FPCI RE-HAB 01 v. E & G Investments, Ltd., 207 Cal.App.3d 1018, 1021(1989) (citations omitted). The "tender rule" is meant to prevent courts "from uselessly setting aside a foreclosure sale on a technical ground when the party making the challenge has not established his ability to purchase the property." Keen v. Am. Home Mortg. Servicing, Inc., 664 F.Supp.2d 1086, 1101 (E.D. Cal. 2009).
Defendants contend, "To have proper standing to pursue an action to set aside a foreclosure sale, i.e., to cancel a voidable sale under a deed of trust, and for related damages, Plaintiffs must have tendered the undisputed amount owed on the loan, and must show their ability to make said payment." (Doc. 14-1 at 11, citing Karlsen v. American Savings and Loan Assoc., 15 Cal.App.3d 112 (1971)). Defendants assert, "California Courts have expanded the application of the tender rule to any cause of action' that is based upon allegations of wrongful foreclosure or that seeks redress from foreclosure." ( Id. at 11, citing, e.g., Abdallah v. United Sav. Bank, 43 Cal.App.4th 1101, 1109 (1996); United States Cold Storage v. Great W. Sav. & Loan Ass'n, 165 Cal.App.3d 1214, 1225 (1985)). Because Plaintiffs do not "allege that they were reading, willing, and able to tender the entire amount due on the loan obligation, " Defendants conclude that "the Complaint fails as a matter of law." ( Id. at 12.)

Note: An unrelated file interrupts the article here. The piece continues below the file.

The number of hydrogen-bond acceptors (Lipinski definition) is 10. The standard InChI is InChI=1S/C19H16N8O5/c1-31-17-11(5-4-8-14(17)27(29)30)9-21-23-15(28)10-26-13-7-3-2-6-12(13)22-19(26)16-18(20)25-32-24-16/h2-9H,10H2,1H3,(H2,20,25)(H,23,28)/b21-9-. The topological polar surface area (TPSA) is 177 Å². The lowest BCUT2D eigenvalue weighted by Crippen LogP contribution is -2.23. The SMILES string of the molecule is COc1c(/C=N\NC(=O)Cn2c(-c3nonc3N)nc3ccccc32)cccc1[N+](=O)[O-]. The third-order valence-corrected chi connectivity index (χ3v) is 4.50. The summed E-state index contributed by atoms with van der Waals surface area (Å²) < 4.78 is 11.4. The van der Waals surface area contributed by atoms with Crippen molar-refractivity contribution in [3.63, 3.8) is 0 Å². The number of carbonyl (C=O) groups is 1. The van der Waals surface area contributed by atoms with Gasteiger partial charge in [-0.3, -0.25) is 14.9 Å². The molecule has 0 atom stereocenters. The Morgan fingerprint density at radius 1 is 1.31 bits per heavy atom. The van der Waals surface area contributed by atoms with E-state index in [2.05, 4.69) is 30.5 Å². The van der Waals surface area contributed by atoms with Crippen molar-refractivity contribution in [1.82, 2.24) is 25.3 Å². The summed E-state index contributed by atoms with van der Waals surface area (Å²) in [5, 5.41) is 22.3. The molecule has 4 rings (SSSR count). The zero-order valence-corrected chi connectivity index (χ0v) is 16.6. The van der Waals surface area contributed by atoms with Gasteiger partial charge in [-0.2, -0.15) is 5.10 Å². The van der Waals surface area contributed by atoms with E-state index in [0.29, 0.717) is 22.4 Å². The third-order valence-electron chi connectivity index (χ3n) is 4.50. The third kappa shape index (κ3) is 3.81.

In response, Plaintiffs assert that tender was not required because the trustee sale was void. (Doc. 20 at 12, citing Glaski v. Bank of Am., N.A., 218 Cal.App.4th 1078, 1100 (2013); Dimick v. Emerald Props., 81 Cal.App.4th 868, 877-78 (2000); Intengan v. Bank of Am., 214 Cal.App.4th 1047, 1053-54 (2013); Pfeifer v. Countrywide Home Loans, 211 Cal.App.4th 1250, 1281 (2012)). In Glaski, the Fifth District Court of Appeal "reject[ed] the view that a borrower's challenge to an assignment must fail once it is determined that the borrower was not a party to, or third party beneficiary of, the assignment agreement." Id., 218 Cal.App.4th at 1095. The court found that a borrower "may challenge the securitized trust's chain of ownership by alleging the attempts to transfer the deed of trust to the securitized trust (which was formed under New York law) occurred after the trust's closing date." Glaski, 218 Cal.App.4th at 1083. Plaintiffs argue Court should follow Glaski and find wrongful securitization of the loan rendered the deed of trust invalid. (Doc. 20 at 13-14, citing Kling v. Bank of Am., N.A., 2013 WL 7141259 (C.D. Cal. Sept. 4, 2013).